The utility of cytokeratins 7 and 20 (CK7/20) immunohistochemistry in the distinction of short-segment Barrett esophagus from gastric intestinal metaplasia: is it reliable?
Interobserver variability in the diagnosis of crypt dysplasia in Barrett esophagus.
Immunohistochemical evaluation of a panel of tumor cell markers during malignant progression in Barrett esophagus.
Vascular and lymphatic properties of the superficial and deep lamina propria in Barrett esophagus.
Barrett esophagus is the most important risk factor for the development of esophageal adenocarcinoma.
Barrett esophagus is initiated by GERD, leading to reflux esophagitis with injury of the squamous epithelium.
The epidemiology of Barrett esophagus shows a male to female ratio of approximately 3:1.
Barrett esophagus cannot be detected on clinical grounds, as there are no specific symptoms of Barrett esophagus that distinguish this condition clinically from patients with GERD without Barrett esophagus.
In patients who have the findings of Barrett esophagus but no evidence of dysplasia, an upper endoscopy and biopsy should be repeated in one year to confirm negative dysplasia (Fig.
The treatment goals of patients with Barrett esophagus are to eliminate the symptoms of GERD and prevent GERD complications.
Biopsy samples from the squamocolumnar junction of patients with Barrett esophagus show neutral mucin-containing columnar (cardiac-type) epithelium (Figure 1, A) with interspersed goblet cells (Figure 1, B).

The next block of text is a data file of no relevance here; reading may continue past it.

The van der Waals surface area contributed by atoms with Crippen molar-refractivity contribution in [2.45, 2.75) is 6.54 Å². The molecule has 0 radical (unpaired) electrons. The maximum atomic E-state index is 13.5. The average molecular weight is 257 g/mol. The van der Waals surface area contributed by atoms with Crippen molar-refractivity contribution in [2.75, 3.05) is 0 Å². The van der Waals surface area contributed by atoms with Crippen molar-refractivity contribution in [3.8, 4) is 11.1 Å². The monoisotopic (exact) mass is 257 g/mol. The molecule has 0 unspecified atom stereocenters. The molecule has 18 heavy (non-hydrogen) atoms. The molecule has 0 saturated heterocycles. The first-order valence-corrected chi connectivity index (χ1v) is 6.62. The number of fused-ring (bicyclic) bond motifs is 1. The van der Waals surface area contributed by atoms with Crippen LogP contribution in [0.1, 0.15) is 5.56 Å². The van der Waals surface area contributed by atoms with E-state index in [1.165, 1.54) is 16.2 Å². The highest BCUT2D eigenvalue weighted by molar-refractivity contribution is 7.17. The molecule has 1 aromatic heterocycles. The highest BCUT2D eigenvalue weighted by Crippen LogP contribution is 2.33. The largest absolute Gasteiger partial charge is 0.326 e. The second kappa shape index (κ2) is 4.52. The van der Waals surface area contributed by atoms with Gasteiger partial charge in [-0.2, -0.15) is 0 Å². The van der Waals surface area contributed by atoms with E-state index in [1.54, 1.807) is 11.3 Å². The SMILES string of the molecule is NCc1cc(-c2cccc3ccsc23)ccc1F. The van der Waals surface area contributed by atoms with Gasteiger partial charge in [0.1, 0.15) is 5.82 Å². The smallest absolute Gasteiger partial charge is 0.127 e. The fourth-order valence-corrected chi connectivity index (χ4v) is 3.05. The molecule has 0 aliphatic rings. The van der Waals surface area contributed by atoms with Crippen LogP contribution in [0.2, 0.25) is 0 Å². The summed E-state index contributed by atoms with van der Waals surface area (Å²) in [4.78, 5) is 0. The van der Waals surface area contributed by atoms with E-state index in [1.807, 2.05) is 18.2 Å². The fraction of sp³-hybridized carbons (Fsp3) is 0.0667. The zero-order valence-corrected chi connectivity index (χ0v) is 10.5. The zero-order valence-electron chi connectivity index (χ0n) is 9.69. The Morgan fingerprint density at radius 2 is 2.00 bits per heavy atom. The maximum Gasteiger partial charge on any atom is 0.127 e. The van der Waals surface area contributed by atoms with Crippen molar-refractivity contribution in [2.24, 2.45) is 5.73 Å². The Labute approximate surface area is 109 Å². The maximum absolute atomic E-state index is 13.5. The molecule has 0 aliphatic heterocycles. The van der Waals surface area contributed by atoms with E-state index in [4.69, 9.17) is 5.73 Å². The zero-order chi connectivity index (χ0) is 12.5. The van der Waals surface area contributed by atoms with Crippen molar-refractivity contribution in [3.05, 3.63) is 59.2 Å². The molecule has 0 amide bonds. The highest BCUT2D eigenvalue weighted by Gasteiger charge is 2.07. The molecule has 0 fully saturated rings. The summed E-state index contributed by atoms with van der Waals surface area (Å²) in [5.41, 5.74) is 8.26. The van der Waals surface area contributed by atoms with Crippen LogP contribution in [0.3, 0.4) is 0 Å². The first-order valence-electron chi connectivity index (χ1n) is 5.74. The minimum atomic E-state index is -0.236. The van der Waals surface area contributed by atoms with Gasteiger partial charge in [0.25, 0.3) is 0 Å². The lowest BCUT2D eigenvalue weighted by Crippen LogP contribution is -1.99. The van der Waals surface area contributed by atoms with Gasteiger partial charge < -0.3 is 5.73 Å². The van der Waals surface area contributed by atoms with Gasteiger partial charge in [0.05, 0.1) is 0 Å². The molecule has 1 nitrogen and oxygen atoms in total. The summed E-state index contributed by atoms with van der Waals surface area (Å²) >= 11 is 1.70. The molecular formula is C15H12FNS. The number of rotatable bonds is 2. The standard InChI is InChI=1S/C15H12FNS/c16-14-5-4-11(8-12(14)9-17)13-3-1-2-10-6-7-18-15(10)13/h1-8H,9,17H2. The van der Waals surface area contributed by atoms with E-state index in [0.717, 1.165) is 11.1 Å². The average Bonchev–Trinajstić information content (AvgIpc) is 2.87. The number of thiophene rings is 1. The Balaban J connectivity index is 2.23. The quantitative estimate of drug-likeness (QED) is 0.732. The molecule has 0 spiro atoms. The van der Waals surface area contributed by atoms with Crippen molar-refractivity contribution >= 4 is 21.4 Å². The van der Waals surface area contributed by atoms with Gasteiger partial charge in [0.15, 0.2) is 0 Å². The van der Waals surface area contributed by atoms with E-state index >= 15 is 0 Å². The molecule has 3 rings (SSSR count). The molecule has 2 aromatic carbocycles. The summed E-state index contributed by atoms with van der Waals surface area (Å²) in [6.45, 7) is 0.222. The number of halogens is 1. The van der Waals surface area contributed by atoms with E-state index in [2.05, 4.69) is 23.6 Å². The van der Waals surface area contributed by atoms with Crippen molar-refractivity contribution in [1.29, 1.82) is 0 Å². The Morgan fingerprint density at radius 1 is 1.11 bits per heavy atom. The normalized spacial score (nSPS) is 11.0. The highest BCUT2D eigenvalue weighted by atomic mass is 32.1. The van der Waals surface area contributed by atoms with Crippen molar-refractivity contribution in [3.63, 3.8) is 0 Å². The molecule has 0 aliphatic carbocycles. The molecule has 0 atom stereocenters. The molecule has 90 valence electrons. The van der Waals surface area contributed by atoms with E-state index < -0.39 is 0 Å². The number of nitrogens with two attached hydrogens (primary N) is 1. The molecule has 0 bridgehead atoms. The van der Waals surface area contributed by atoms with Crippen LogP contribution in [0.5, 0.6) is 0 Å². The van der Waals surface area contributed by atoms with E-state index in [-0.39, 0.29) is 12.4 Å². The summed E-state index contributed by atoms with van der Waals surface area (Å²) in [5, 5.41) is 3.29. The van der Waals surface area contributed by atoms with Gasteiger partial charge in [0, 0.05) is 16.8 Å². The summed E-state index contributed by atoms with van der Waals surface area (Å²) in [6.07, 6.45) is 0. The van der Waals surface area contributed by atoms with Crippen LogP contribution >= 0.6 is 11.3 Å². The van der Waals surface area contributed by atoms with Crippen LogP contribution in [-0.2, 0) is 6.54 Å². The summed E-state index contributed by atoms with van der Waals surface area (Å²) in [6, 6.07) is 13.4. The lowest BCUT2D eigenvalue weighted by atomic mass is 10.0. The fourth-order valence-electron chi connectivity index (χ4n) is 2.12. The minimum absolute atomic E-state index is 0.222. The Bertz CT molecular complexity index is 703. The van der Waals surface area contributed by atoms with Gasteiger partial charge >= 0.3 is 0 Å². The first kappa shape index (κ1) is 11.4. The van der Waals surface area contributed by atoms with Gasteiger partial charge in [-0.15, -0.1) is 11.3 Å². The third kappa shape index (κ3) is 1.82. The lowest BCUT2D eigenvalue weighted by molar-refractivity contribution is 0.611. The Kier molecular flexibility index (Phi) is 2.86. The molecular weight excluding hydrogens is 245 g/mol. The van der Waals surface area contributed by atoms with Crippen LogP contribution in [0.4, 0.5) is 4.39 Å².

Tissue fragments containing fundic (oxyntic) mucosa reflect sampling of the proximal stomach, such as a hiatal hernia, rather than metaplasia within the esophagus and, thus, should not be considered to represent Barrett esophagus.
Glickman et al (8) evaluated multilayered epithelium in samples obtained from 17 patients and found that its glandular cells expressed neutral mucins, sialomucins, and sulfomucins at rates comparable to Barrett esophagus (88%, 100%, and 71% of cases, respectively, versus 100%, 100%, and 76%, respectively).
9-12) Nongoblet columnar epithelium in the distal esophagus also shows DNA content abnormalities at rates comparable to those of esophageal goblet cells, indicating that esophageal cardiac-type epithelium from patients with Barrett esophagus may already be "intestinalized," despite the absence of morphologic goblet cell differentiation.
Problems related to the evaluation and diagnosis of Barrett esophagus may be the purview of either gastro-enterologists or pathologists.